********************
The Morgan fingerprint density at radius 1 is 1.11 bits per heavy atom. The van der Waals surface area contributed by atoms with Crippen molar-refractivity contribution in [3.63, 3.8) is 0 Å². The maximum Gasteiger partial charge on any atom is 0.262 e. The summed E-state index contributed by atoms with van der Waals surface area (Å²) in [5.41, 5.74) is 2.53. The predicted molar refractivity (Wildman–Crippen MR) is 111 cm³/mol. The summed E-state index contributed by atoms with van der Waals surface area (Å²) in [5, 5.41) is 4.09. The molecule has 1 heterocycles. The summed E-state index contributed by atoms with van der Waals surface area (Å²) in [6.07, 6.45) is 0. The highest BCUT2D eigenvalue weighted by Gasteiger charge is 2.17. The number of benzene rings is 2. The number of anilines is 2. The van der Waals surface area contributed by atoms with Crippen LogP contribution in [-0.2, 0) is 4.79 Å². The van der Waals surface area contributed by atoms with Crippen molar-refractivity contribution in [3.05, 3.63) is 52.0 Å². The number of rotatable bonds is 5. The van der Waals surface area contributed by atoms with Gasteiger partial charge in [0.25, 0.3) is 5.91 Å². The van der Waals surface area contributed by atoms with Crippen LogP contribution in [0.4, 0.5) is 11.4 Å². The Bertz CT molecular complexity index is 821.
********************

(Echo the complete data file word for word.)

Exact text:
The Morgan fingerprint density at radius 1 is 1.11 bits per heavy atom. The van der Waals surface area contributed by atoms with Crippen molar-refractivity contribution in [3.63, 3.8) is 0 Å². The maximum Gasteiger partial charge on any atom is 0.262 e. The summed E-state index contributed by atoms with van der Waals surface area (Å²) in [5.41, 5.74) is 2.53. The predicted molar refractivity (Wildman–Crippen MR) is 111 cm³/mol. The summed E-state index contributed by atoms with van der Waals surface area (Å²) in [5, 5.41) is 4.09. The molecule has 1 heterocycles. The summed E-state index contributed by atoms with van der Waals surface area (Å²) in [6.07, 6.45) is 0. The highest BCUT2D eigenvalue weighted by Gasteiger charge is 2.17. The number of benzene rings is 2. The number of anilines is 2. The van der Waals surface area contributed by atoms with Crippen LogP contribution in [-0.2, 0) is 4.79 Å². The van der Waals surface area contributed by atoms with Crippen molar-refractivity contribution in [3.05, 3.63) is 52.0 Å². The number of rotatable bonds is 5. The van der Waals surface area contributed by atoms with Gasteiger partial charge in [0.25, 0.3) is 5.91 Å². The van der Waals surface area contributed by atoms with Crippen LogP contribution in [0.4, 0.5) is 11.4 Å². The Bertz CT molecular complexity index is 821.